skin would call a poor eye simple

By Artist Jessica Tucker

March 2 – May 19, 2024

Opening reception: Saturday, March 2, 2024 from 6:00 PM to 8:00 PM Free

skin would call a poor eye simple features a collection of new sculptural and video works depicting distorted bodies and faces suspended in both virtual and physical materials. Made through disrupted, glitched processes of face detection and body motion capture, these works challenge contemporary efforts to encapsulate the body through technologies of data collection and visualization. The works in this exhibition appear as reimagined skins, sensitive and uncanny, out of place. They disturb our sense of the body’s boundaries and question the nature of the body as surface and interface. What does it feel like to have one’s body translated and mediated through technological observation?

In all spheres of contemporary life, including the medical field, we are increasingly dependent on digital imaging techniques and analysis. We use these to assess and diagnose embodied beings based on patterns and probabilities. These lead to incredible advancements in our capacity for precision and accuracy, and yet also potentially further widen the gap between our representations and our lived experiences. How do we seek to quantify the body through technology in order to optimize the systems which approach and manage this body, this person? And how might creatively glitching or queering these processes open up new sensory experiences of otherwise disembodying and disempowering definitions of the human?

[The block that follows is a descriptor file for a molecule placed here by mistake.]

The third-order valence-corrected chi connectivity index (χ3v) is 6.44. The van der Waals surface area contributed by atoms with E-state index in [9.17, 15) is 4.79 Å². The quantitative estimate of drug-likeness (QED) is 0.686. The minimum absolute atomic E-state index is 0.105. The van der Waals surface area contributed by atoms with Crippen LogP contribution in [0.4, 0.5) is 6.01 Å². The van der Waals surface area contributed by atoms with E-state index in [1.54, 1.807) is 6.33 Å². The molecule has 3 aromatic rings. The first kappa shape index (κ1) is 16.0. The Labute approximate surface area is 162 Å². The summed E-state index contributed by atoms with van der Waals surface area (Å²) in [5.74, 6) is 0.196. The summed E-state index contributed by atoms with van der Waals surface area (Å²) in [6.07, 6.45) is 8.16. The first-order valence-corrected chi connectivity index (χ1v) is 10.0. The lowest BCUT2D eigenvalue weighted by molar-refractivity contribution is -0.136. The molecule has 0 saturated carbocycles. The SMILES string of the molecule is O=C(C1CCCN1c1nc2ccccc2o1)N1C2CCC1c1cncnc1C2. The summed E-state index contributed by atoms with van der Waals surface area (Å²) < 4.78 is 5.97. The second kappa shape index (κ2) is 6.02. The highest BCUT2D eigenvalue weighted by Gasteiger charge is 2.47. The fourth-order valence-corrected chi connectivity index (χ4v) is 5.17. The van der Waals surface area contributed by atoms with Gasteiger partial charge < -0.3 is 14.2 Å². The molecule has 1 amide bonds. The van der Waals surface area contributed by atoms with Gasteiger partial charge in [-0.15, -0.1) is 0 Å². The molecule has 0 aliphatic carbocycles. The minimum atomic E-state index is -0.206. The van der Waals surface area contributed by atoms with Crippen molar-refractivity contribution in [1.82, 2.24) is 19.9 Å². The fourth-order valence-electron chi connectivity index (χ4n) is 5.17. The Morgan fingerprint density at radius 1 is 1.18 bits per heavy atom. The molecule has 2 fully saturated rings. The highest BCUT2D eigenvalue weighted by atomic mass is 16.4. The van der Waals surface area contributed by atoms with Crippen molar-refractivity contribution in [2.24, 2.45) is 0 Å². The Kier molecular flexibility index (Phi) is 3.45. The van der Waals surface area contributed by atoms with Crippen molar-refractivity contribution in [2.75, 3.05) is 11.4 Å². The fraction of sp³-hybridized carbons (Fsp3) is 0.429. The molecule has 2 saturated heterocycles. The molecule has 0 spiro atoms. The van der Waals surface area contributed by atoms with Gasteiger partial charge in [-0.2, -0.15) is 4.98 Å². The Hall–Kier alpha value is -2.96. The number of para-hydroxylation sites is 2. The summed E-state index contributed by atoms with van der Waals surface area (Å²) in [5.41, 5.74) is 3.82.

About the Artist:

Jessica Tucker is an American and Dutch artist, musician, and educator. In her performances, videos, sculptures, and installations, she playfully examines how we use machinic visions to construct our concept of the embodied self. She holds an MFA from the School of the Art Institute of Chicago, and previously studied at Wellesley College, MIT, and the Gerrit Rietveld Academie. She has performed and exhibited her work throughout Europe and the USA, including Rewire Festival, FOAM Museum of Photography, Goethe Institut, the Van Gogh Museum, and Mana Contemporary. She has been supported by the Chicago Artists Coalition, Thoma Foundation, DCASE, and the Mondriaan Fund, among others. She is currently a Grant Wood Fellow and Visiting Assistant Professor at the University of Iowa, specializing in interdisciplinary performance using digital media.

About the Contemporary Arts Program: The International Museum of Surgical Science supports a commitment to contemporary art and artists through exhibitions and programs that use the frame of contemporary artistic practice to examine new perspectives in medical-surgical science and our relationship to the body. The Museum’s Contemporary Arts Initiative includes rotating exhibitions of contemporary art, as well as an ongoing Artist in Residence program.

This project is partially supported by a CityArts Grant from the City of Chicago Department of Cultural Affairs & Special Events.

This project is supported, in whole or in part, by federal assistance listing number, 21.027 awarded to the International Museum of Surgical Science by the US Treasury through the American Rescue Plan Coronavirus State and Local Fiscal Recovery Funds in the amount of $125,000.00, representing 83% of total project funding.

This project is partially supported by a Chicago Arts Recovery Program grant from the City of Chicago Department of Cultural Affairs & Special Events.

The International Museum of Surgical Science acknowledges support from the Illinois Arts Council Agency.